I think even if HSR was implemented it could still use this terminous and just back out and onto the mainline tracks to continue the journey to Union. it may add another 5 or so minutes to the overall voyage but the cost savings are enormous.
 

ssiguy2

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I saw some recent pics of the new Pearson Rail spur under construction and it seems to becoming along nicely.

I am curious........is the new spur line being built to be easily transferred to electric such as with overhead poles already in place? I know the new trains can be easily transferred to electric but if they someday electrify the route will this section be able to accomodate EMUs easily or are they going to have to shut it down. I pray they are making this spur line to be easily transferred to electric or better yet building the spur with all electric infrastructure in place.
 

RedRocket191

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Short answer is yes, long answer is yes. The entire corridor is being built for easy installation of the catenary and other structures.
 

ssiguy2

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Thanks for the answer. It's nice to know they are atleast trying to be forward thinking about switching to EMU which begs the question why aren't they doing it now. It's going to be very embarrassing for Toronto when the PanAm dignataries and athelits start arriving and find out that Toronto is, quite literally, the only city on the planet that runs a diesel train to it's airport which is made even worse when Toronto says this will be the greenist Pan Am games ever held.
 

nfitz

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... Toronto is, quite literally, the only city on the planet that runs a diesel train to it's airport which is made even worse when Toronto says this will be the greenist Pan Am games ever held.
Where do you get this stuff? I've caught diesels at the London Gatwick Airport train station - the Gatwick to Reading Great Western train for example.

Heathrow is electrified, but the only other Airport train station I've used in the UK is Birmingham International which also has a mix of diesel and electric, as far as I recall.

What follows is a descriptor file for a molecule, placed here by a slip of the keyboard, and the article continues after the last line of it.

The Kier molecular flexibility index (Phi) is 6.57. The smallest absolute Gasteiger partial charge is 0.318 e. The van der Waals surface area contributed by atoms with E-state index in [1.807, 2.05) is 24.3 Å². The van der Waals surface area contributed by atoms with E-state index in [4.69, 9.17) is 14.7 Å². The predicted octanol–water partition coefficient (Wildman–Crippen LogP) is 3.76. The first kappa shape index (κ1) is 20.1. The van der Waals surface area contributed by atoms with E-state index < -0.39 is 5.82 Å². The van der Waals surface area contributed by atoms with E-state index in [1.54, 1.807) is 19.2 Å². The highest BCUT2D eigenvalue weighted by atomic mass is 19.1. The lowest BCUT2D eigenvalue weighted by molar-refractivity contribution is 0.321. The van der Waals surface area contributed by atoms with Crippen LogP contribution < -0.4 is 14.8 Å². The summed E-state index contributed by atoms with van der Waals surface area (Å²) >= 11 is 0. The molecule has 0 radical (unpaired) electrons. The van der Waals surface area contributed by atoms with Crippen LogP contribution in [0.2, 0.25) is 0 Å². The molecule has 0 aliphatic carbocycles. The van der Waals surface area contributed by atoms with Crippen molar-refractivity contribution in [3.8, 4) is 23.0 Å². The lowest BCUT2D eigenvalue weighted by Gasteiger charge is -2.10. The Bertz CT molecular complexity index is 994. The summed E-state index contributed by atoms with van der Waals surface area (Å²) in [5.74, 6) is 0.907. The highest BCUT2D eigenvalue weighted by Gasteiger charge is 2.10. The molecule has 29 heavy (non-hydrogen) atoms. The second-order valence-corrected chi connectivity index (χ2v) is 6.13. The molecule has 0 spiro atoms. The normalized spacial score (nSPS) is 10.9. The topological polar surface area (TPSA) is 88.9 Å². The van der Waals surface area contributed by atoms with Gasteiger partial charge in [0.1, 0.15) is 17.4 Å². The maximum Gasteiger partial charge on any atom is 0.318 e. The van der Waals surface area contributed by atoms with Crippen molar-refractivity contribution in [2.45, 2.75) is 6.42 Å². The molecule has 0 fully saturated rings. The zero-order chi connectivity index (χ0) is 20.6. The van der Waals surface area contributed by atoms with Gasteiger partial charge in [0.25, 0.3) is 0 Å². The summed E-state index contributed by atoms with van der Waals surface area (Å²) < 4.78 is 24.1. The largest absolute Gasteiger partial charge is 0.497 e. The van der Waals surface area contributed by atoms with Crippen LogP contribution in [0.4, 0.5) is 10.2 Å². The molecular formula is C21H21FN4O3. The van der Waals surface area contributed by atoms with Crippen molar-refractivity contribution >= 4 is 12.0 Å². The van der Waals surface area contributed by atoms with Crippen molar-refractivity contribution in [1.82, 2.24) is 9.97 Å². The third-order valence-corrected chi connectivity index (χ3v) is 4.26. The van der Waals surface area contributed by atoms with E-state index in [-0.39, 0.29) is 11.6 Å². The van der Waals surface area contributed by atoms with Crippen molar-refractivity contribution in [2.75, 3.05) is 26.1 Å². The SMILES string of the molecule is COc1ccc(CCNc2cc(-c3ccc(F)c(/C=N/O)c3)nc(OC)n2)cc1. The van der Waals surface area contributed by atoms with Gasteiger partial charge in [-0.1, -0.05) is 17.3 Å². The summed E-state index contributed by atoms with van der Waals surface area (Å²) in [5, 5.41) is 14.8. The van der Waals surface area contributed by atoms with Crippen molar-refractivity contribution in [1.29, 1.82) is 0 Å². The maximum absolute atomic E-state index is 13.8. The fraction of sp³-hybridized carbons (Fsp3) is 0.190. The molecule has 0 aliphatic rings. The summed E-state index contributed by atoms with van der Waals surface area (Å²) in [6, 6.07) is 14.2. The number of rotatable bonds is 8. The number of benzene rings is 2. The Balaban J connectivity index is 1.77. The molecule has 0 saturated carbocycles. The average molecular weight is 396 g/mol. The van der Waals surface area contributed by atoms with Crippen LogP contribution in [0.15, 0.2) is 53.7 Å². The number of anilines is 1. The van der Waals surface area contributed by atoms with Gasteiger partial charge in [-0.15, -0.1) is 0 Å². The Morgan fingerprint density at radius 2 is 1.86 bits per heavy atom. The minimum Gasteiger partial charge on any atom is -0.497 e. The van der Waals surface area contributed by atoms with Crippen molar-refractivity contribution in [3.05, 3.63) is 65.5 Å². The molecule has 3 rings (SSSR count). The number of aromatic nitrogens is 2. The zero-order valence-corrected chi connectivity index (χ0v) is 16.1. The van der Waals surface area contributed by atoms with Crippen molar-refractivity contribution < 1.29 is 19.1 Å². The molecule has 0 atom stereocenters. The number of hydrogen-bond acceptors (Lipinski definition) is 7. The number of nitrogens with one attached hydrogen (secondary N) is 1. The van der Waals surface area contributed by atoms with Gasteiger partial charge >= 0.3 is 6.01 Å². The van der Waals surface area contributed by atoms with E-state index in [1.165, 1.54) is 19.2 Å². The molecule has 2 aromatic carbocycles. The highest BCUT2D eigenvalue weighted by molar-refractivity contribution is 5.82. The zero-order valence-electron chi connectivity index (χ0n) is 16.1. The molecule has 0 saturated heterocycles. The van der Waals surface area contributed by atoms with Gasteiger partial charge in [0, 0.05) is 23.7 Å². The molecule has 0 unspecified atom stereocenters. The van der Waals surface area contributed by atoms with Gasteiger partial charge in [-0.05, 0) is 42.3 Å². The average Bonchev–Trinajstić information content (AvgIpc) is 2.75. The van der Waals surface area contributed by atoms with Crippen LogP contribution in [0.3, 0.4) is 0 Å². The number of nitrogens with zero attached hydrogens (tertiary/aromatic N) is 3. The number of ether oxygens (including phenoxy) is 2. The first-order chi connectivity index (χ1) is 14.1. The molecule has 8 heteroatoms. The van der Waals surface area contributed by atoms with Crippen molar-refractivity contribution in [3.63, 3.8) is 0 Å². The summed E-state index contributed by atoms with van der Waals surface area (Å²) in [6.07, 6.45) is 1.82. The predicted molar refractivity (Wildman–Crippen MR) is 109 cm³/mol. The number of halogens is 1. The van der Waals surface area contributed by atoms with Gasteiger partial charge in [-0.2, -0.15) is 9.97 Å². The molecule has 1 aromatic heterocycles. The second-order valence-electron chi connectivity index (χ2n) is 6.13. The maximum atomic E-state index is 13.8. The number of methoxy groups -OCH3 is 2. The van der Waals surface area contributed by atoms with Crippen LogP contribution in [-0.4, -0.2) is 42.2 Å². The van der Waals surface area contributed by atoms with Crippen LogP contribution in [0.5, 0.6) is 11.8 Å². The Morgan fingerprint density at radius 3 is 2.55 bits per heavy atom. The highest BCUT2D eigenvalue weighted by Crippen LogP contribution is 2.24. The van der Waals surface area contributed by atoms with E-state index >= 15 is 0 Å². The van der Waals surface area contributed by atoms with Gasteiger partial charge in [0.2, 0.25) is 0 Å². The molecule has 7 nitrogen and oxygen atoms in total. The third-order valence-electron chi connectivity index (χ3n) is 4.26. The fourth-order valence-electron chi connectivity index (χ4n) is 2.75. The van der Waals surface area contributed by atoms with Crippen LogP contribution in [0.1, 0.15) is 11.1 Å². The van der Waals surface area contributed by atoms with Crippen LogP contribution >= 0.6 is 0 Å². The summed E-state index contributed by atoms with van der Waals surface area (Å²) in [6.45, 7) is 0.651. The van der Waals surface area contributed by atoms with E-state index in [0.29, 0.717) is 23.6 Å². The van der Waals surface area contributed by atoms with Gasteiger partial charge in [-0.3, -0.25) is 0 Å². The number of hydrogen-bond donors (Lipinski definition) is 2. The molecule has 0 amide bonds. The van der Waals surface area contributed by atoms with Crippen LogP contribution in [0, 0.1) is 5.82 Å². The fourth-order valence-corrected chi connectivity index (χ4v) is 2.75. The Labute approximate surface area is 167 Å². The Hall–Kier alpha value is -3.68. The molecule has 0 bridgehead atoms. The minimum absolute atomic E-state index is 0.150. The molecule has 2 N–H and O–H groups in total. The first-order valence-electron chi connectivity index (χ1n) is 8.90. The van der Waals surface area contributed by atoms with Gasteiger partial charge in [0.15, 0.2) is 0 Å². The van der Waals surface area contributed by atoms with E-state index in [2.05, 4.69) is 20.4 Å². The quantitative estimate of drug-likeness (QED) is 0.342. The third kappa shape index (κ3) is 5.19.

I'd be shocked if those are the only airport railway stations in the world that have diesels serving them.

To be honest though, I can't think of too many North American airports that have heavy rail at all. Montreal's Dorval station isn't quite an airport station (and is 100% diesel). Newark International is the one train station that jumps to mind with electrified service in North America that jumps to mind. I'm struggling to think of others with heavy rail.
 

RedRocket191

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Thanks for the answer. It's nice to know they are atleast trying to be forward thinking about switching to EMU which begs the question why aren't they doing it now. It's going to be very embarrassing for Toronto when the PanAm dignataries and athelits start arriving and find out that Toronto is, quite literally, the only city on the planet that runs a diesel train to it's airport which is made even worse when Toronto says this will be the greenist Pan Am games ever held.

Well, a lot of things. Partially because it won't be ready by the games, partially because of the cost, partially because it should be part of a larger plan requiring much more planning - these are the most obvious reasons. From my perspective, this imperfect but scaleable plan complete in 3 years is better than a "perfect" plan complete in five or more years - but this opinion hasn't changed minds before and I don't expect it to now.

I'm not sure if this has been mentioned, but I suspect that for every person who demands electrification there is another scared s-less about EMF coming from the wires. This is before we even count the people who will think the overhead is an eyesore. Stay tuned for that fight...